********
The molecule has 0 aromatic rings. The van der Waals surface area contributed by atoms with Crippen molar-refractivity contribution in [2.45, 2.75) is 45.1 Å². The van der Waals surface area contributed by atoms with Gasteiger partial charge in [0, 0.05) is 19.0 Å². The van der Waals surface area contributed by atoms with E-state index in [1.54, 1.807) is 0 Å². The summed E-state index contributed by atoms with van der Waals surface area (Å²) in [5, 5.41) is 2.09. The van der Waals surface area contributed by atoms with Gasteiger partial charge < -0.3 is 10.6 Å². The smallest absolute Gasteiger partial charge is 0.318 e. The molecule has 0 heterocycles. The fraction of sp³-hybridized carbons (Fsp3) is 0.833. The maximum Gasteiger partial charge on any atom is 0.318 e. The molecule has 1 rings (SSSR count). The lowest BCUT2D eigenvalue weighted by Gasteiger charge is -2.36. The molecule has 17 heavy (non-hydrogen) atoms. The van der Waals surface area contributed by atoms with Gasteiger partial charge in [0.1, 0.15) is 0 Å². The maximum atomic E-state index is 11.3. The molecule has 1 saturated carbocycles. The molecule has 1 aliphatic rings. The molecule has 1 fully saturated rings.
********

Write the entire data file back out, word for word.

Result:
The molecule has 0 aromatic rings. The van der Waals surface area contributed by atoms with Crippen molar-refractivity contribution in [2.45, 2.75) is 45.1 Å². The van der Waals surface area contributed by atoms with Gasteiger partial charge in [0, 0.05) is 19.0 Å². The van der Waals surface area contributed by atoms with E-state index in [1.54, 1.807) is 0 Å². The summed E-state index contributed by atoms with van der Waals surface area (Å²) in [5, 5.41) is 2.09. The van der Waals surface area contributed by atoms with Gasteiger partial charge < -0.3 is 10.6 Å². The smallest absolute Gasteiger partial charge is 0.318 e. The molecule has 0 heterocycles. The fraction of sp³-hybridized carbons (Fsp3) is 0.833. The maximum Gasteiger partial charge on any atom is 0.318 e. The molecule has 1 rings (SSSR count). The lowest BCUT2D eigenvalue weighted by Gasteiger charge is -2.36. The molecule has 17 heavy (non-hydrogen) atoms. The van der Waals surface area contributed by atoms with Gasteiger partial charge in [0.1, 0.15) is 0 Å². The maximum atomic E-state index is 11.3. The molecule has 1 saturated carbocycles. The molecule has 1 aliphatic rings. The molecule has 1 fully saturated rings.